Dancho Dimkov – CEO Interview

Dancho Dimkov

CEO & founder of BizzBee Solutions

When did you know you wanted to start your own company?

I was a digital nomad with my wife. We were able to travel and work around Europe. But then I got sick – nothing serious, but enough to make us realize that we can’t be nomads forever. We needed a team, if we wanted some free days, or to even consider starting a family.

What was your original idea for this company, and are you still doing that (or did you pivot, if so, what is the new focus and why)?

We’ve started as general management consulting – offering market research and business planning services. And we did a lot of reports. However, as we were growing and listening to the market feedback, we were evolving. Within 5 years and working with 300+ clients, the focus shifted toward sales consulting for SMEs. We are now highly specialized in B2B outreach and prospecting for high-ticket service providers.

How long did it take you to finally take the leap, and what was it that pushed you over the fence?

I think it was a two-stage leap. The first leap was the moment when I started earning more as a freelancer than on my full-time job. That’s when I decided to quit my job and become a digital nomad. That was a calculated risk. However, the second leap was purely emotional. I had no money in savings, a big apartment loan and a desire to have a kid. Succeeding was the only option – there was no plan B.

Who inspired you to pursue your dream, and why do you think they believed in you?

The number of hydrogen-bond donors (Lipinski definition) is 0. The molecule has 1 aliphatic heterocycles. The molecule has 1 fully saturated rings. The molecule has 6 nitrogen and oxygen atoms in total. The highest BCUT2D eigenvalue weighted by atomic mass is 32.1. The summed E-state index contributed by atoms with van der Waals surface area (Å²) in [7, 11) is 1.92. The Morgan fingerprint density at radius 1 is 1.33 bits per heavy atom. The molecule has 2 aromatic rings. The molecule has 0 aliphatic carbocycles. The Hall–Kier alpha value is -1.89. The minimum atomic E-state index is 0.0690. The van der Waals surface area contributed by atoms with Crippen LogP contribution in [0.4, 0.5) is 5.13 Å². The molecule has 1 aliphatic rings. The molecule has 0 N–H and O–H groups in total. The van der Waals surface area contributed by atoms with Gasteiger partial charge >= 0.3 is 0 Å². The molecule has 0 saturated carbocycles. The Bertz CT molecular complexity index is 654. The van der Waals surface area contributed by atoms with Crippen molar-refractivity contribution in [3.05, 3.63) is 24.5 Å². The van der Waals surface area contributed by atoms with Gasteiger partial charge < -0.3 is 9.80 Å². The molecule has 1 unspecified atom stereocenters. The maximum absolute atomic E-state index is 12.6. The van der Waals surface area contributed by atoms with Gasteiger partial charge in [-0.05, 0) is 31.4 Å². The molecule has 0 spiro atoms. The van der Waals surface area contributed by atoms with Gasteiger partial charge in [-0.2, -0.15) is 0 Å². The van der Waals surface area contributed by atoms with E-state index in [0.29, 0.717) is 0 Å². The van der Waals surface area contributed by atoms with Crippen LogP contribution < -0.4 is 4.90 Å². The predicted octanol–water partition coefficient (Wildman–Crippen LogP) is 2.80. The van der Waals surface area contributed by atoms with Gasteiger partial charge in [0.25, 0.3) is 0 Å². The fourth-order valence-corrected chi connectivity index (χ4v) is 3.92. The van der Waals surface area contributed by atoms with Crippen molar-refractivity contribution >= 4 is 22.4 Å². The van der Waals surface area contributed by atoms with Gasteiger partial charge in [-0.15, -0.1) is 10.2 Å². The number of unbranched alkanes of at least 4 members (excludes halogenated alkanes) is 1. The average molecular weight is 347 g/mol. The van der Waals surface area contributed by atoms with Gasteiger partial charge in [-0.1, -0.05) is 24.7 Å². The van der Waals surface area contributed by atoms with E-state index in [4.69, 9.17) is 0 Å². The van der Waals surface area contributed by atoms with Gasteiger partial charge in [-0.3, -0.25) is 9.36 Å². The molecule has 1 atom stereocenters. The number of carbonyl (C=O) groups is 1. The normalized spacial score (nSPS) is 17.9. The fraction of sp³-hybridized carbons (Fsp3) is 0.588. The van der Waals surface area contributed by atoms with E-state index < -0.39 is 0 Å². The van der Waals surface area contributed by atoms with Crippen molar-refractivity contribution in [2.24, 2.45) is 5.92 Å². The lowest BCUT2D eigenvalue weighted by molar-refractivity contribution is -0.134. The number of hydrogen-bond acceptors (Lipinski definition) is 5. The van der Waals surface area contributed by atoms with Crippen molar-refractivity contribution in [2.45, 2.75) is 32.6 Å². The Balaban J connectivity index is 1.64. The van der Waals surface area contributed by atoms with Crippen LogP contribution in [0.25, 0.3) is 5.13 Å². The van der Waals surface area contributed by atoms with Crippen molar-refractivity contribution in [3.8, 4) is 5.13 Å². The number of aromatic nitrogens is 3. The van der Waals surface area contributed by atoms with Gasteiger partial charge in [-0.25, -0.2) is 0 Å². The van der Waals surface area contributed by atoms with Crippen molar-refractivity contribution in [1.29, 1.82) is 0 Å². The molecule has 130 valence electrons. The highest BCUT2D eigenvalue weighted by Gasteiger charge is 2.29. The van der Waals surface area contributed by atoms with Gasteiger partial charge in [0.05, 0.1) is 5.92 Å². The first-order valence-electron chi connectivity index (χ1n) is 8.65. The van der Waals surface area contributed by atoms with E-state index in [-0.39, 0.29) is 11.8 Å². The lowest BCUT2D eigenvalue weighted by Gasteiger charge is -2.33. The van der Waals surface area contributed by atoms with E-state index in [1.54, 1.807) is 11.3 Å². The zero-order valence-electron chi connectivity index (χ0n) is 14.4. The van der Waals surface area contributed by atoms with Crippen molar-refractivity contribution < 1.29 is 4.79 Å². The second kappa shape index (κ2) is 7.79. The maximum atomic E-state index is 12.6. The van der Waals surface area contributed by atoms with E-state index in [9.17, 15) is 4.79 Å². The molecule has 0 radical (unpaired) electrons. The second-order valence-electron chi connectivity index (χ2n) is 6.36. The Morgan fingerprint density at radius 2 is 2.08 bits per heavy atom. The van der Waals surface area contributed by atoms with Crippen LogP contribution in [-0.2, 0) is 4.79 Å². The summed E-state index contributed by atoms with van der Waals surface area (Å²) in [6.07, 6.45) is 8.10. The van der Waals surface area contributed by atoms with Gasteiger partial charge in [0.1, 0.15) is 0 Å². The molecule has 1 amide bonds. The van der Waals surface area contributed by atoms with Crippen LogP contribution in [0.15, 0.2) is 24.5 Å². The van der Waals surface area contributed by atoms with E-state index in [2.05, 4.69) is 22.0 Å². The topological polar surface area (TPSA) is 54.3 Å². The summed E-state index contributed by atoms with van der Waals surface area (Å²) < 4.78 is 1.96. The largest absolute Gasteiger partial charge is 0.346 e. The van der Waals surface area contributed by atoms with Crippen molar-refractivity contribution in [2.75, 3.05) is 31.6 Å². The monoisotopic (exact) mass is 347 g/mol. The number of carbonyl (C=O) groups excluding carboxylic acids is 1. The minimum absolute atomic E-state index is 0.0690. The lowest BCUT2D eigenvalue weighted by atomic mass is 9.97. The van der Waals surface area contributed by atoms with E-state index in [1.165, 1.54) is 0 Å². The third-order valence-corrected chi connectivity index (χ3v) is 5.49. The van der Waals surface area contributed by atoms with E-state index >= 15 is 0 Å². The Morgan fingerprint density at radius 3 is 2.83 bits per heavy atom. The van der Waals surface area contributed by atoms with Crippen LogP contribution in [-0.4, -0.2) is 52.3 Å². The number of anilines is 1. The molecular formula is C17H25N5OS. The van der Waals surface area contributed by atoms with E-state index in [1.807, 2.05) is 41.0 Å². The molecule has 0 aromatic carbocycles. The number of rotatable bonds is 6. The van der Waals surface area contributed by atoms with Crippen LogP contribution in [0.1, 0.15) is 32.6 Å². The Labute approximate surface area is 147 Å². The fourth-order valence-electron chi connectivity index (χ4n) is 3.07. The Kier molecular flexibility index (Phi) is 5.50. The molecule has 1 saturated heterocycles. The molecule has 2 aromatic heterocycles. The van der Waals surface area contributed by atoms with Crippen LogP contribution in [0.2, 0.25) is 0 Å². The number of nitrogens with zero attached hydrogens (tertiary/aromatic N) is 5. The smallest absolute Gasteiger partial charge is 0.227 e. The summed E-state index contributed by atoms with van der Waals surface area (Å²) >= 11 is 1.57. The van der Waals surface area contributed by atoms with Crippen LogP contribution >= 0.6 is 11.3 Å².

I think my wife was the person that kept me motivated. In all the ups and downs, she was full of understanding and highly supportive. When we started the business, the first 3-6 months, we were both working 18h per day, together.

Who is your favorite mentor and why?

There are several, but if I have to choose, I would say Russell Brunson (from Clickfunnels). I was too focused on the business insides, looking within the company – metrics, reports, statistics, data. Russell opened my eyes when it comes to market feedback, and adjusting your services accordingly. I am still listening to his podcasts.

What was the hardest thing about starting your company, and what did you do to make it through the first stage?

Keeping the focus. As a startup, I was supposed to recruit, train and mentor/manage the first set of 4 interns (we couldn’t afford experienced employees). In addition, I needed to take care of the work quality, finance, marketing, and still find the time to talk to prospects and bring in new clients. I hardly think that this is a one-man job.

What has been the hardest lesson to learn?

Believing that it is an easy job to run a company. To put it simply – you create services, you create some marketing, then clients will come, and you will get rich. I was so wrong.

What has been the most amazing thing you have experience while running this company?

Freedom. Just to be clear, I love my job and my company. But from time to time, I am able to unplug and travel with my family for 2-3 weeks. At least 2-3 times per year. At least before the pandemic.